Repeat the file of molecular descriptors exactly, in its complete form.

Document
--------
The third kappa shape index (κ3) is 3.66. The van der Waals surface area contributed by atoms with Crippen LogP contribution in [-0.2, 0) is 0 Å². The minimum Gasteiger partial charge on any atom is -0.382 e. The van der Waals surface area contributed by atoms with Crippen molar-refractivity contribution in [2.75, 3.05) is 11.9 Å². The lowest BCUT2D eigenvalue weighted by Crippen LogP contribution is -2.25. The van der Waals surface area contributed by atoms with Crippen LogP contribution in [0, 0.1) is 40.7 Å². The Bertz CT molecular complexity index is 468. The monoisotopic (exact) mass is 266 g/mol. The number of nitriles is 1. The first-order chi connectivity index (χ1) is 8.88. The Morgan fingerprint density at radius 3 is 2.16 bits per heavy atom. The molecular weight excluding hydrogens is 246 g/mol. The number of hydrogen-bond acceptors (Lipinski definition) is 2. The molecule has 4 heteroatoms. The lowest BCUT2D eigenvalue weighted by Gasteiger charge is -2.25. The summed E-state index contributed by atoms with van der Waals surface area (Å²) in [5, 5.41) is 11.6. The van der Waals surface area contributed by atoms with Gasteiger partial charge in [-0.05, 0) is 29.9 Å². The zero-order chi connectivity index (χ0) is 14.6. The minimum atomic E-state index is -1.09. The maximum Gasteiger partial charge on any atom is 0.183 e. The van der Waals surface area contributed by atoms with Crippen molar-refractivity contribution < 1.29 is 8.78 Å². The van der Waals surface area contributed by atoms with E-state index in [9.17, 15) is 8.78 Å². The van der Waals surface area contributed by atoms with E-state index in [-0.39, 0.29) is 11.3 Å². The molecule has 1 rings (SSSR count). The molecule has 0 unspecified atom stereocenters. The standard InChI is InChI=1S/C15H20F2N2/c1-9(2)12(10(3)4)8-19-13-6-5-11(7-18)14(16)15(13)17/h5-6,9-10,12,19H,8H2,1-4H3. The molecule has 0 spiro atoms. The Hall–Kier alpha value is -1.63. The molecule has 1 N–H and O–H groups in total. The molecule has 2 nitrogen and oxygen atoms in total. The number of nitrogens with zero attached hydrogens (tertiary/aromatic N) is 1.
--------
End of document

The third kappa shape index (κ3) is 3.66. The van der Waals surface area contributed by atoms with Crippen LogP contribution in [-0.2, 0) is 0 Å². The minimum Gasteiger partial charge on any atom is -0.382 e. The van der Waals surface area contributed by atoms with Crippen molar-refractivity contribution in [2.75, 3.05) is 11.9 Å². The lowest BCUT2D eigenvalue weighted by Crippen LogP contribution is -2.25. The van der Waals surface area contributed by atoms with Crippen LogP contribution in [0, 0.1) is 40.7 Å². The Bertz CT molecular complexity index is 468. The monoisotopic (exact) mass is 266 g/mol. The number of nitriles is 1. The first-order chi connectivity index (χ1) is 8.88. The Morgan fingerprint density at radius 3 is 2.16 bits per heavy atom. The molecular weight excluding hydrogens is 246 g/mol. The number of hydrogen-bond acceptors (Lipinski definition) is 2. The molecule has 4 heteroatoms. The lowest BCUT2D eigenvalue weighted by Gasteiger charge is -2.25. The summed E-state index contributed by atoms with van der Waals surface area (Å²) in [5, 5.41) is 11.6. The van der Waals surface area contributed by atoms with Gasteiger partial charge in [-0.05, 0) is 29.9 Å². The zero-order chi connectivity index (χ0) is 14.6. The minimum atomic E-state index is -1.09. The maximum Gasteiger partial charge on any atom is 0.183 e. The van der Waals surface area contributed by atoms with Crippen molar-refractivity contribution < 1.29 is 8.78 Å². The van der Waals surface area contributed by atoms with E-state index in [9.17, 15) is 8.78 Å². The van der Waals surface area contributed by atoms with E-state index in [-0.39, 0.29) is 11.3 Å². The molecule has 1 rings (SSSR count). The molecule has 0 unspecified atom stereocenters. The standard InChI is InChI=1S/C15H20F2N2/c1-9(2)12(10(3)4)8-19-13-6-5-11(7-18)14(16)15(13)17/h5-6,9-10,12,19H,8H2,1-4H3. The molecule has 0 spiro atoms. The Hall–Kier alpha value is -1.63. The molecule has 1 N–H and O–H groups in total. The molecule has 2 nitrogen and oxygen atoms in total. The number of nitrogens with zero attached hydrogens (tertiary/aromatic N) is 1.